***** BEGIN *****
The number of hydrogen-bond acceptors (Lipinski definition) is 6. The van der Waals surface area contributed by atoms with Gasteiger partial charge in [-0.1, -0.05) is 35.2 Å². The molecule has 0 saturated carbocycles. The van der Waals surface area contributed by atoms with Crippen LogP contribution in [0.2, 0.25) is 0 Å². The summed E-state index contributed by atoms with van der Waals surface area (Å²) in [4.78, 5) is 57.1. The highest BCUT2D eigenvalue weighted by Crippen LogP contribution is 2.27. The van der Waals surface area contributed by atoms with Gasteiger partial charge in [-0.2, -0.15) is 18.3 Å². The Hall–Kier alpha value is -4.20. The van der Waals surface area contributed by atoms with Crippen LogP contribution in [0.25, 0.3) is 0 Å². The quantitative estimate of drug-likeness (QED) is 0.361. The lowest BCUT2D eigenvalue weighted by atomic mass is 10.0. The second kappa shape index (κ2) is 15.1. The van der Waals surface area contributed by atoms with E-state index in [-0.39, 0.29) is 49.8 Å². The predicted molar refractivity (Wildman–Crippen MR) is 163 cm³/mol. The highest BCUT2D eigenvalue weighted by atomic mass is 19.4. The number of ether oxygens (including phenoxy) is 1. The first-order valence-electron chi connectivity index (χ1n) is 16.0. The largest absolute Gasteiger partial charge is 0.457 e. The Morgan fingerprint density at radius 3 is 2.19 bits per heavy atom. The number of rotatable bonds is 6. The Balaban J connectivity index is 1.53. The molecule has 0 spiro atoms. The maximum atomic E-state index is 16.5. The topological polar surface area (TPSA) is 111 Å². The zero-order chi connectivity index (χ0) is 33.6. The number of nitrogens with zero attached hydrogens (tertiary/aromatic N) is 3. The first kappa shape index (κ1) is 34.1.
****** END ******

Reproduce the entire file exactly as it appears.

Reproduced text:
The number of hydrogen-bond acceptors (Lipinski definition) is 6. The van der Waals surface area contributed by atoms with Gasteiger partial charge in [-0.1, -0.05) is 35.2 Å². The molecule has 0 saturated carbocycles. The van der Waals surface area contributed by atoms with Crippen LogP contribution in [0.2, 0.25) is 0 Å². The summed E-state index contributed by atoms with van der Waals surface area (Å²) in [4.78, 5) is 57.1. The highest BCUT2D eigenvalue weighted by Crippen LogP contribution is 2.27. The van der Waals surface area contributed by atoms with Gasteiger partial charge in [-0.2, -0.15) is 18.3 Å². The Hall–Kier alpha value is -4.20. The van der Waals surface area contributed by atoms with Crippen LogP contribution in [0.25, 0.3) is 0 Å². The quantitative estimate of drug-likeness (QED) is 0.361. The lowest BCUT2D eigenvalue weighted by atomic mass is 10.0. The second kappa shape index (κ2) is 15.1. The van der Waals surface area contributed by atoms with E-state index in [-0.39, 0.29) is 49.8 Å². The predicted molar refractivity (Wildman–Crippen MR) is 163 cm³/mol. The highest BCUT2D eigenvalue weighted by atomic mass is 19.4. The number of ether oxygens (including phenoxy) is 1. The first-order valence-electron chi connectivity index (χ1n) is 16.0. The largest absolute Gasteiger partial charge is 0.457 e. The Morgan fingerprint density at radius 3 is 2.19 bits per heavy atom. The number of rotatable bonds is 6. The Balaban J connectivity index is 1.53. The molecule has 0 spiro atoms. The maximum atomic E-state index is 16.5. The topological polar surface area (TPSA) is 111 Å². The zero-order chi connectivity index (χ0) is 33.6. The number of nitrogens with zero attached hydrogens (tertiary/aromatic N) is 3. The first kappa shape index (κ1) is 34.1.